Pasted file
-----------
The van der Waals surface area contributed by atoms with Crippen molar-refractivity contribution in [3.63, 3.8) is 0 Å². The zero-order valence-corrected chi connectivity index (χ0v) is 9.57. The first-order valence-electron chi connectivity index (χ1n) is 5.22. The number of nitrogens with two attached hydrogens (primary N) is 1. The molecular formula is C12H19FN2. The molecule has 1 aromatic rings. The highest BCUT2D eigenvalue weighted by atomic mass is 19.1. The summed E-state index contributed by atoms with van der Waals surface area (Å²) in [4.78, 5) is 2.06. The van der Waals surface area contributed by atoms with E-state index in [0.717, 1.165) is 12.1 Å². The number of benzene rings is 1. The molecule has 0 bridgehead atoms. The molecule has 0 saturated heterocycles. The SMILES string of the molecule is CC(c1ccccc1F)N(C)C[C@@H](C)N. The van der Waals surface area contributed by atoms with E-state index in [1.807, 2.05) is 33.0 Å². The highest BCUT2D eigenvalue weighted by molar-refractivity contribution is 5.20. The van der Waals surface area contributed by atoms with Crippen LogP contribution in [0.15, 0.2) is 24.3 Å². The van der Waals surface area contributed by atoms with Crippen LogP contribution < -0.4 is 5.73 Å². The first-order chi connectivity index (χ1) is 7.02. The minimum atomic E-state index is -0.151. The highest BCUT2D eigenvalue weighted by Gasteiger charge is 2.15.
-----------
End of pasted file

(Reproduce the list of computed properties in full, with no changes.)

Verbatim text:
The van der Waals surface area contributed by atoms with Crippen molar-refractivity contribution in [3.63, 3.8) is 0 Å². The zero-order valence-corrected chi connectivity index (χ0v) is 9.57. The first-order valence-electron chi connectivity index (χ1n) is 5.22. The number of nitrogens with two attached hydrogens (primary N) is 1. The molecular formula is C12H19FN2. The molecule has 1 aromatic rings. The highest BCUT2D eigenvalue weighted by atomic mass is 19.1. The summed E-state index contributed by atoms with van der Waals surface area (Å²) in [4.78, 5) is 2.06. The van der Waals surface area contributed by atoms with E-state index in [0.717, 1.165) is 12.1 Å². The number of benzene rings is 1. The molecule has 0 bridgehead atoms. The molecule has 0 saturated heterocycles. The SMILES string of the molecule is CC(c1ccccc1F)N(C)C[C@@H](C)N. The van der Waals surface area contributed by atoms with E-state index in [1.807, 2.05) is 33.0 Å². The highest BCUT2D eigenvalue weighted by molar-refractivity contribution is 5.20. The van der Waals surface area contributed by atoms with Crippen LogP contribution in [0.15, 0.2) is 24.3 Å². The van der Waals surface area contributed by atoms with Crippen LogP contribution < -0.4 is 5.73 Å². The first-order chi connectivity index (χ1) is 7.02. The minimum atomic E-state index is -0.151. The highest BCUT2D eigenvalue weighted by Gasteiger charge is 2.15.